As you would expect, Captain Marvel is taking some obvious cues from Guardian Of The Galaxy, to the point that a few characters – namely Djimon Hounsou’s Korath and Lee Pace’s Ronan – appear in this one, making it a quasi-prequel to the adventures of Chris Pratt and company. Ronan’s inclusion is particularly egregious, there isto largely set-up a sequel that doesn’t need setting up. The other way that Captain Marvel is trying to ape its more solidified cosmic brethren is in the soundtrack choices, with a lyrical reminder that you are, indeed, watching a film set in the 1990’s never too far away, (along with other references, like long-lost search engine AltaVista) to the point of distraction (and the less said about Pinar Toprak’s forgettable score the better). Much like the soundtrack choices of Suicide Squad ended up being too noticeable, so Captain Marvel can’t just let the Blockbuster signs do the job. But it’s also a de facto origin for the whole franchise in a way that I didn’t like (Guess what Danvers’ Air Force callsign was? It starts with “A” and ends in a billion dollars per movie).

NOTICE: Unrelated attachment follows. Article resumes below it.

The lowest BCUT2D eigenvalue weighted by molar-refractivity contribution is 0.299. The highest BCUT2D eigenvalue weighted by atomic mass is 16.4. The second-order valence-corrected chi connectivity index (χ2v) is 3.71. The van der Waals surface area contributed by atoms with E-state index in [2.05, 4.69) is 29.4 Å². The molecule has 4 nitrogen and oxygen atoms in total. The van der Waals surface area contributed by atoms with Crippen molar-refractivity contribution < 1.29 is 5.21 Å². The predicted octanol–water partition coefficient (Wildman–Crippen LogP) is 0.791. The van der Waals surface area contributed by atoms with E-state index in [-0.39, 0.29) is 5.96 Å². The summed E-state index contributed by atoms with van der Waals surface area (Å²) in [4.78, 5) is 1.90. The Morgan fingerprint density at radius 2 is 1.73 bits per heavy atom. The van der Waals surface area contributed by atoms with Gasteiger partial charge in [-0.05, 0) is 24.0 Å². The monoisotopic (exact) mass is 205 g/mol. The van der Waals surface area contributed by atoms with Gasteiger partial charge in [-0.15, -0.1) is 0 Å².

The direction from Boden and Fleck is fine. I wouldn’t say that Captain Marvel is overflowing with imaginative set-pieces or visual cues, with the stuff that really stood out to me being the slow-motion origin moment for Danvers and a mental showdown with a malevolent AI. The action sequences are, as mentioned, not so great, switching from rather unexceptional (hand-to-hand in a records room, a very tired fight on top of a train) to too over-the-top (the entire ending sequence, where godlike powers eliminate any sense of risk), and aren’t lit particularly well at moments, perhaps evidence of the directing duo’s largely indie background. It’s edited somewhat frantically too, the film zipping from scene to scene very quickly, rarely slowing down to let the audience settle.
This is far from the worst MCU film, and is far from the best too. It’s pretty much slap-bang in the middle, an entry that I fear will be little regarded in the years to come, unless Larson and Danvers make a serious splash in next months Endgame, that naturally gets a nod in the obligatory mid-credits scene. But its importance is undeniable: Larson gives us the MCU’s first female led superhero film, and puts in a very good shift in a movie that most definitely contributes to the welcome trend, slow as it may be, of more female centric blockbusters in general.
You just wish that the elements around here that don’t work so well could have been better, namely the villain, the comedic elements, the sameness with Guardians Of The Galaxy and the obvious formula being followed. Offering recommendations for MCU films always feels pointless, since by the time that I do half the planet has already seen them, but this is a vital enough movie that, for all of its flaws, my thoughts are still clear: Recommended.
(All images are copyright of Walt Disney Studios Motion Pictures).